- Associated Press - Friday, September 29, 2017

PITTSBURGH (AP) - Pittsburgh coach Pat Narduzzi closed practice this week and made his quarterbacks off limits to the media. Clearly Narduzzi is tired of talking about his team’s inability to find any sort of offensive rhythm, one that is lacking regardless of who is under center.

Ben DiNucci has been OK … in spots. Max Browne has been OK … in spots. The results, however, have been anything but OK . The Panthers (1-3) take the first three-game losing streak of Narduzzi’s tenure into Saturday’s visit from Rice (1-3). And while the Owls have their own decidedly real-world concerns - namely, helping their community recover from the widespread flooding that followed Hurricane Harvey - from a football standpoint, the defense is proving effective when it’s a fair fight.

While Rice was lit up in losses to Stanford and Houston, the Owls have been stingy against fellow Conference USA opponents, holding both UTEP and Florida International under 275 total yards. Considering the Panthers rank 87th or worse in nearly every major offensive category, from points (109th) to rushing (97th) to total offense (108th), Narduzzi is well aware nothing can be taken for granted.

Rather than panic, Pitt plans to double down on fundamentals. The playbook is more likely to contract than expand regardless of whether DiNucci or Browne get the call on Saturday.

“We’ve got a pretty lengthy playbook, and every week you pick stuff that you like, but it comes down to execution, so the more stuff you throw in, it’s like playing flag football, if you’ve got 10 things on your wristband and you’re bad at all of them, it’s not very good,” Narduzzi said. “So more is not always better. It’s quality of what you have.”

And that quality needs to improve across the board for Pitt. The running game, which has been the most consistent aspect of Narduzzi’s teams since he took over nearly three years ago, is also struggling. Falling behind in games has been part of the problem. So has a lack of cohesion by an offensive line that was supposed to be dominant.

“We’ve got to knock some people off the ball,” Narduzzi said.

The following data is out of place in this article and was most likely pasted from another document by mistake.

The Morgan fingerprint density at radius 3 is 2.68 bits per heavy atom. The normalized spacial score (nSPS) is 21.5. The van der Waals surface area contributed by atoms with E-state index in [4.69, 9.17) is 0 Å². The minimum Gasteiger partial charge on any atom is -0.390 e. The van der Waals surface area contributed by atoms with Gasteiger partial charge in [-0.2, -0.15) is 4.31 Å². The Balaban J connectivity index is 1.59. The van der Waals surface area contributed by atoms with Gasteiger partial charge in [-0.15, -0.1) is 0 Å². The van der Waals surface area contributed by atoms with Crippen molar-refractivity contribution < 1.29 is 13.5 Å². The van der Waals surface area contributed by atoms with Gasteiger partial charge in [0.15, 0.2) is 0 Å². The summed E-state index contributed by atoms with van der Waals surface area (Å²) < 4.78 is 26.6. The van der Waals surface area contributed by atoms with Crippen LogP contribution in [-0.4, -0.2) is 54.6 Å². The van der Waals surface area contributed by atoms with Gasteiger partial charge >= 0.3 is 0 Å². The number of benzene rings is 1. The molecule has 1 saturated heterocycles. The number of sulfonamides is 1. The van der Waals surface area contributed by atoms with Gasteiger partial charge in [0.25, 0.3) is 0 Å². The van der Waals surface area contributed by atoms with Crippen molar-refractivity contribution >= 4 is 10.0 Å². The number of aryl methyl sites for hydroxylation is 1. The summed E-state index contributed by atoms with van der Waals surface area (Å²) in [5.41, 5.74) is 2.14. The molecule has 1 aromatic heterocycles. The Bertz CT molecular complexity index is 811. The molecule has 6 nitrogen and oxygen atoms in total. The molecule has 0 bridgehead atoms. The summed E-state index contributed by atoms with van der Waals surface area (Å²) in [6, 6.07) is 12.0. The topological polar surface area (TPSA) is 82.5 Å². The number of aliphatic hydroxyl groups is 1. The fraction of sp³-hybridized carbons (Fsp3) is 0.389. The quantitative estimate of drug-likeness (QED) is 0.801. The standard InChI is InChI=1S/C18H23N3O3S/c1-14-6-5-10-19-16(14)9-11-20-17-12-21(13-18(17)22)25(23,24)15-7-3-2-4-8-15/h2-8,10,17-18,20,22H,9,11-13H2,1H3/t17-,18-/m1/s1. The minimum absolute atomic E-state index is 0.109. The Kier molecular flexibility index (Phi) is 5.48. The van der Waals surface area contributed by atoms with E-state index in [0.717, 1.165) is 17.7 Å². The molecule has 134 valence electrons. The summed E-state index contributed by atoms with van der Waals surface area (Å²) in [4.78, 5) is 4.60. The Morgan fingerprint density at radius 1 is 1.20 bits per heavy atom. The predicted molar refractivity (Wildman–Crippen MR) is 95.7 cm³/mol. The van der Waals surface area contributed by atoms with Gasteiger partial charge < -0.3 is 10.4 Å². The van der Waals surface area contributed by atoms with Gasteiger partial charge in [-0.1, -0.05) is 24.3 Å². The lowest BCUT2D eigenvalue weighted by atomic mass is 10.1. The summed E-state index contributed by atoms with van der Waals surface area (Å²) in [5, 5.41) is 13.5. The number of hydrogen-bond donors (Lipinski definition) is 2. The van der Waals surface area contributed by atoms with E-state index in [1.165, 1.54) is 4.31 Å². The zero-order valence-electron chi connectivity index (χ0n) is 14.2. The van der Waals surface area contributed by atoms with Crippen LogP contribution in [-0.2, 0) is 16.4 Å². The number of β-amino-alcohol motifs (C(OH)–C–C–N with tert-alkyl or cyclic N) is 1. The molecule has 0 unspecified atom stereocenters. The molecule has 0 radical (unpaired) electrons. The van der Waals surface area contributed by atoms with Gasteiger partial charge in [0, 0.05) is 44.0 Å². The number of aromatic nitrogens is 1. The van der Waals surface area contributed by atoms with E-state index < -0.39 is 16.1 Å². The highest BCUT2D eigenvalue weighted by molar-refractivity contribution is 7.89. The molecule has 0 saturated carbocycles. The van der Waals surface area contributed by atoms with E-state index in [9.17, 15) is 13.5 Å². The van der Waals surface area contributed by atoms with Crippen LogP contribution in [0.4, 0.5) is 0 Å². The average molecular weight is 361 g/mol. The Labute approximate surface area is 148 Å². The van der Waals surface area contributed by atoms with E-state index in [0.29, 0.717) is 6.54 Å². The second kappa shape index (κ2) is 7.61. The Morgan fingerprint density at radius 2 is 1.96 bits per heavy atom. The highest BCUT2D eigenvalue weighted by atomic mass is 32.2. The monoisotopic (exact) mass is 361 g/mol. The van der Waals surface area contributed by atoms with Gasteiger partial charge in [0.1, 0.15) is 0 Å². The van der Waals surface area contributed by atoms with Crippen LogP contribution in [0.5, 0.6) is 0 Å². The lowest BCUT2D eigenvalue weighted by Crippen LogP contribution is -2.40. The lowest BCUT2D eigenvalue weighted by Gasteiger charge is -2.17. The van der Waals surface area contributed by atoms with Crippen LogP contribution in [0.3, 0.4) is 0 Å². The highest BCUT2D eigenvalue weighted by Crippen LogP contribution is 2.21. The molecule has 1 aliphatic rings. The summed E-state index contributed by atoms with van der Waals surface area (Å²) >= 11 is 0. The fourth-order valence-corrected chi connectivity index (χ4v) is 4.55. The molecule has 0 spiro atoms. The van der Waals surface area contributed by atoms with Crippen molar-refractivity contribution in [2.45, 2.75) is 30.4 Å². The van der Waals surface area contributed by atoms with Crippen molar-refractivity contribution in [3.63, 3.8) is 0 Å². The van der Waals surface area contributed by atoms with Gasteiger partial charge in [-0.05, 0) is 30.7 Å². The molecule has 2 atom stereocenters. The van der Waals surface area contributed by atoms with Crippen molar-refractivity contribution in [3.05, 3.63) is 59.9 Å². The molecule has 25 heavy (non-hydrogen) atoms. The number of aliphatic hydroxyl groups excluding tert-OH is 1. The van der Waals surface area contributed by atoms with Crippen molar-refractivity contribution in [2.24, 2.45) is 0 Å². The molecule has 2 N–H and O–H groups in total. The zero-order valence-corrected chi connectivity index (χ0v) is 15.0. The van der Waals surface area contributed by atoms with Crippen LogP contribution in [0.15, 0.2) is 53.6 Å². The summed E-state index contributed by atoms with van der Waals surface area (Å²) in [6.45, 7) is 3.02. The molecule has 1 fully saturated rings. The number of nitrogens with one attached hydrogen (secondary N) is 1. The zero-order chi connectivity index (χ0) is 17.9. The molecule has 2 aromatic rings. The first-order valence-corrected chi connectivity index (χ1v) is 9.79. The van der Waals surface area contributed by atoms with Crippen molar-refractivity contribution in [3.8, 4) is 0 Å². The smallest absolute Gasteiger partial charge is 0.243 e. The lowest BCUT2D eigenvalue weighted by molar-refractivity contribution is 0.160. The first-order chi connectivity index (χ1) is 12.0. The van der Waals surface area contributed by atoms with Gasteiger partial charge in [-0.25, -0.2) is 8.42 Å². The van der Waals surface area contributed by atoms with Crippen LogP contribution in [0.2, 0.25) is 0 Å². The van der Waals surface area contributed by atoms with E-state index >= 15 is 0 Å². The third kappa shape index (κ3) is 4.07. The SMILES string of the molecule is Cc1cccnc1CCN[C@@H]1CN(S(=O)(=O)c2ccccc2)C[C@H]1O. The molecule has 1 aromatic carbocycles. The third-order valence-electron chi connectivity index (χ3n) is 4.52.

The Owls aren’t ones to be pushed around. They’re currently 10th in the country in sacks and face an offense that is allowing the quarterback to be taken down more than three times a game.

“When you have a guy like Brian Womac and Graysen Schantz that can rush the passer and Zach Abercrumbia in the middle, we’ve really done great with some four-man pressures this year,” Rice coach David Bailiff said. “I like the way that the defensive line has played.”

Some things to look in just the third all-time meeting between the two programs.

WHICH WEAH?: Pitt wide receiver Jester Weah has the size and speed to be the vertical threat the Panthers desperately need in the passing game. Yet Weah has just eight receptions through four games, and his longest grab is all of 21 yards.

“Jester is hard on himself,” Narduzzi said. “He cares, and just seeing some different things, it’s probably frustrated him and he needs to get out of that and play loose and go, and we’ll address that again this week.”

QB ONE … OR TWO?: Narduzzi won’t unveil the starting quarterback until the Panthers take the field. Regardless, it seems likely that both Browne and DiNucci could play. The Panthers have used two quarterbacks in each of the last three games.

SPECIAL DELIVERY: The Owls, who had to briefly relocate to TCU while Houston dealt with Harvey’s aftermath, received thousands of diapers as part of a drive during last week’s home game against FIU, with more collections planned as the city tries to rebuild.

FIRST TO 20 WINS? Pitt’s offense isn’t the only one still trying to find an identity. The Owls are averaging just 12 points a game, tied for 125th in the country. Rice’s problems crystallized last against FIU. The Owls had the ball inside the FIU 10 in the final seconds with a chance to win the game only to come up short.

“We’ve got execution errors up front,” Bailiff said. “We have execution errors with the running backs (and) receivers. We’re looking at everything that we’re doing in practice to ensure that we’re getting the execution that we need.”

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More AP college football: https://collegefootball.ap.org and https://twitter.com/AP_Top25

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